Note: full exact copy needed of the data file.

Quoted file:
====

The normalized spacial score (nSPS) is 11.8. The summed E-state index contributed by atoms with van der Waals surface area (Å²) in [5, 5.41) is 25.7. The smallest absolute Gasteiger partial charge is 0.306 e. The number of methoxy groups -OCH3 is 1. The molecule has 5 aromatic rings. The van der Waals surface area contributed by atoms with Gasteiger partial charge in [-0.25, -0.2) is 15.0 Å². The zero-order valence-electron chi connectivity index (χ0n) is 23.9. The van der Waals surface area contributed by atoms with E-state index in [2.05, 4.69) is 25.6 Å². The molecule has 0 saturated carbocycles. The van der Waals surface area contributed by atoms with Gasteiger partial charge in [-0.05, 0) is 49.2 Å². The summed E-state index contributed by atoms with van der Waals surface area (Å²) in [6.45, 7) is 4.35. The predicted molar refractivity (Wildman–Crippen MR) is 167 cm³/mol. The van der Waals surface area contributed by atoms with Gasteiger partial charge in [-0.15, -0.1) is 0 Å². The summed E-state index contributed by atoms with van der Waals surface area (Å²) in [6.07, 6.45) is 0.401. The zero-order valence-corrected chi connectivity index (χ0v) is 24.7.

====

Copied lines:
The normalized spacial score (nSPS) is 11.8. The summed E-state index contributed by atoms with van der Waals surface area (Å²) in [5, 5.41) is 25.7. The smallest absolute Gasteiger partial charge is 0.306 e. The number of methoxy groups -OCH3 is 1. The molecule has 5 aromatic rings. The van der Waals surface area contributed by atoms with Gasteiger partial charge in [-0.25, -0.2) is 15.0 Å². The zero-order valence-electron chi connectivity index (χ0n) is 23.9. The van der Waals surface area contributed by atoms with E-state index in [2.05, 4.69) is 25.6 Å². The molecule has 0 saturated carbocycles. The van der Waals surface area contributed by atoms with Gasteiger partial charge in [-0.05, 0) is 49.2 Å². The summed E-state index contributed by atoms with van der Waals surface area (Å²) in [6.45, 7) is 4.35. The predicted molar refractivity (Wildman–Crippen MR) is 167 cm³/mol. The van der Waals surface area contributed by atoms with Gasteiger partial charge in [-0.15, -0.1) is 0 Å². The summed E-state index contributed by atoms with van der Waals surface area (Å²) in [6.07, 6.45) is 0.401. The zero-order valence-corrected chi connectivity index (χ0v) is 24.7.